Nairobi ^NSE20 Bloomberg +20.272% 2013 [1.193% below a more than 5
Year Closing High from 2nd April this Year]
Every Listed Share can be interrogated here
The Nairobi All Share rallied 0.983% to close at 133.24.
The All Share is +40.45% in 2013 and just 0.269% below a record All
Time Closing High from the 8th of this month.
The Nairobi NSE20 rallied +22 points to close at 4992.88.
The NSE20 will rally through 5,000 [a level it has closed above on 4
occasions this Year] and head towards 5,250 and then 5,450.
I expect a strong Bull Rally into Year End here in Nairobi and across
SSA and Egypt.
The Shilling was last trading at 85.20.
Safaricom set an All Time Closing High ahead of its 1st Half Earnings
Release next week.
The Inflation Rate eased 0.53% in October to end at 7.76% and this
will soothe fears [There were some rather overblown ones around] and I
predict a further Fall next month in particular because of an Oil
Price that was last at a 4 month Low.
Fuel comprises 18.3/100 of the Basket.
The Food and Non Alcoholic Beverages component represents 36.04/100 of
the Basket and There are increasing concerns around the Rains.
N.S.E Equities - Commercial & Services
Safaricom rallied +2.162% to close at a Fresh All Time Closing High of
9.45. Safaricom traded shares at a Session High of 9.70 +4.86% and
that is an All Time High Print. The Move to a Fresh All Time Closing
High was achieved on good volume of 15.883m shares worth 150.717m.
Safaricom is +87.128% in 2013 and releases its keenly awaited H1
Earnings next week. Safaricom has rallied +5% over the last two
Safaricom share price data here +87.128% 2013 and a record Closing High
ScanGroup closed unchanged at 58.50 and traded 910,900 shares worth
53.293m. ScanGroup has seen a lot of Volume Action of late and around
this Price Level. WPP via Cavendish Holding is staking out a Majority
position in ScanGroup and I think the Price is oversold and overdue a
Rebound from here.
Uchumi firmed +1.19% to close at 21.25 and was trading at 21.50 at the
Finish Line. Uchumi traded 284,100 shares worth 6.105m. There was Buy
Side Demand for 225% more shares than were traded during the session,
at the closing Bell. Uchumi trades on a Trailing PE of 15.74 [which is
cheap versus its SSA Peers]. @KatrinaManson of the @FT wrote a very
interesting Piece about the Supermarket Space. What I found
interesting is that Nakumatt's Westgate Branch was responsible for 11%
of its Revenues and Mr Shah said takings fell by 30 per cent across
the board for three weeks after the attack. Uchumi is poised to move
to 25.00. Investors particularly Foreign Ones remain red-hot for SSA
N.S.E Equities - Finance & Investment
Equity Bank was the most actively traded share at the Exchange and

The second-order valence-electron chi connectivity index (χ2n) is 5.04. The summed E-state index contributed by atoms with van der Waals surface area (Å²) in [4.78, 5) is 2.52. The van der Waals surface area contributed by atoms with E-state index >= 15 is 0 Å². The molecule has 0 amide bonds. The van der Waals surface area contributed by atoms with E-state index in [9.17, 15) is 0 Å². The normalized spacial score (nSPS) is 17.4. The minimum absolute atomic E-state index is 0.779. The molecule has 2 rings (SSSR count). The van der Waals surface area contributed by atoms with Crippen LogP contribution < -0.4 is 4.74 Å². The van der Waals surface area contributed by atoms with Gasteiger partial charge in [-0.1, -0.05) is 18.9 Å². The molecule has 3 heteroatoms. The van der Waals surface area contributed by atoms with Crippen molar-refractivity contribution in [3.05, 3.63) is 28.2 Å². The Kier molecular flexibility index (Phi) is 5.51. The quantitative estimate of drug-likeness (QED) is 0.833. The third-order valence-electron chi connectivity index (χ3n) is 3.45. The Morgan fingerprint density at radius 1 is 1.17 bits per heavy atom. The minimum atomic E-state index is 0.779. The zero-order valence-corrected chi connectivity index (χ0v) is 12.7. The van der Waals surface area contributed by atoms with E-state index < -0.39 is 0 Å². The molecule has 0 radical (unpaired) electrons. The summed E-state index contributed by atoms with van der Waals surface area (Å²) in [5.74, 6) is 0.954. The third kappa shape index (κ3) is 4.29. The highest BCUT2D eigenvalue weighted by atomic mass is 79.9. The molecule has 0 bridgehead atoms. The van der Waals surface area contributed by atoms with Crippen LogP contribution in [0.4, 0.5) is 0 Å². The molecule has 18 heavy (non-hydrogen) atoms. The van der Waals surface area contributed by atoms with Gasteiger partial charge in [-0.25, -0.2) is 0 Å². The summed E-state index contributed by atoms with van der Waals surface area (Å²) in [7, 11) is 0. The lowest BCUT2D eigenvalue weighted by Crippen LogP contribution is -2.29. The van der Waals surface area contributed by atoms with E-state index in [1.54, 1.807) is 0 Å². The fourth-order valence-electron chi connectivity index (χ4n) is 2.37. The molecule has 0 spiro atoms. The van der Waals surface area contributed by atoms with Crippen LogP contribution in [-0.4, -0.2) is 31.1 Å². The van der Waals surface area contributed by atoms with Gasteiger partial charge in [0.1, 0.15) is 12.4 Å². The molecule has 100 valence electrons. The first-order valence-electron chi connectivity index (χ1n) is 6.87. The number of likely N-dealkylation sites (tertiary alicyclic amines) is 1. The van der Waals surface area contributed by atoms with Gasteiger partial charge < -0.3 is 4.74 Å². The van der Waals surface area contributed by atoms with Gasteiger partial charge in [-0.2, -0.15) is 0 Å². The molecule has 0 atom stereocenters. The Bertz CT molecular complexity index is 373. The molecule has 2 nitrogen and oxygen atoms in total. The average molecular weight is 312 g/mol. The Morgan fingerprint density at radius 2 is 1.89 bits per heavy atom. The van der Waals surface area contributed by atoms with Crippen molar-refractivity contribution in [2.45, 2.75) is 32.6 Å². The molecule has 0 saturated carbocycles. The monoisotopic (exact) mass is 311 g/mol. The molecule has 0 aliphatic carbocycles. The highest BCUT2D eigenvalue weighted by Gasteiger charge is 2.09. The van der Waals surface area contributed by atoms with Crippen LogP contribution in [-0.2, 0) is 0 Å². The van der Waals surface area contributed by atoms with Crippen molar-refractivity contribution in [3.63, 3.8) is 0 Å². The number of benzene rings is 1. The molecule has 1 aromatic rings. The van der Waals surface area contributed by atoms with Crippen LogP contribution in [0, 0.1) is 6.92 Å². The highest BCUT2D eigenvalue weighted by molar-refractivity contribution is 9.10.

firmed +1.43% to close at 35.50 and traded 5.171m shares worth
184.078m. Equity Bank is +49.47% in 2013 and trades on a Trailing PE
of 10.889 and accelerated H1 2013 PAT +16.746%. Equity Bank is 5.33% a
record closing High set on October 8th.
Equity Bank share price data here +49.47% 2013
Kenya Commercial Bank closed unchanged at 48.50 and traded solid
volume of 3.719m shares worth 181.277m. Kenya Commercial Bank is
+63.02% in 2013, trades on a Trailing PE of 11.8. Kenya Commercial
Bank accelerated H1 2013 PAT +18.176%. Kenya Commercial Bank is 2.512%
below a record closing High set on the 8th of October. After the
Market closed, Kenya Commercial Bank released Q3 2013 Earnings where
Q3 PBT accelerated +17%.
Kenya Commercial Bank share price data and Earnings Releases here +63.02% 2013
Par Value: 1/-
Closing Price: 48.50
Total Shares Issued: 2950170000.00
Market Capitalization: 143,083,245,000
H1 2013 Earnings through June 2013 versus June 2012
Total Assets 370.911015b versus 349.275693b
H1 Total Operating Income 23.996726b versus 21.900088b
Total and Other Operating Expenses 13.900304b versus 13.396280b
H1 PBT 10.096422b versus 8.503808b +18.728%
H1 PAT 7.192232b versus 6.086014b +18.176%
H1 EPS 2.41 versus 2.05 +17.5609%
CFC StanBic Bank firmed 1.96% to close at 78.00 and traded 52,600 shares.
COOP Bank ticked 1.42% higher to close at 17.85 and traded 966,300 shares.
Jubilee Insurance firmed +1.8% to close at 284.00 and traded 71,700
shares worth 20.426m. Jubilee trades on an 8.04 Trailing PE and shares
tend to be well held.
Pan Africa Insurance was the biggest Gainer at the Exchange today and
rallied +4.84% to close at 65.00 on 27,100 shares.
Centum which has been on a Roll of late traded +2.5% higher to close
at 30.75 and traded 463,400 shares.
N.S.E Equities - Industrial & Allied
EABL rallied +1.272% to close at 319.00 and traded 209,400 shares
worth 66.997m. EABL is well supported at these Levels. EABL is
+20.377% in 2013.
EABL share price data here +20.377% 2013
Carbacid firmed +1.923% to close at 212.00 and was trading at 228.00
+9.62% and at its Daily Limit at the Finish Line. Carbacid traded
123,200 shares worth 26.213m. Carbacid recently released FY Earnings
where FY PAT accelerated +22.15% but it was the proposed Bonus and
Split which ignited a +43.24% Rally since the 22nd of this month.
Carbacid FY Earnings and share price data here
The Cement Makers were firm.
Athi Cement firmed 1.25% to close at 81.00 and traded 172,800 shares.
ARM is +81.61% in 2013.
Bamburi Cement traded 1.904% higher to close at 214.00 and traded 83,000 shares.
Portland which reported strong Turnaround FY Earnings ticked 0.709%
higher to close at 71.00.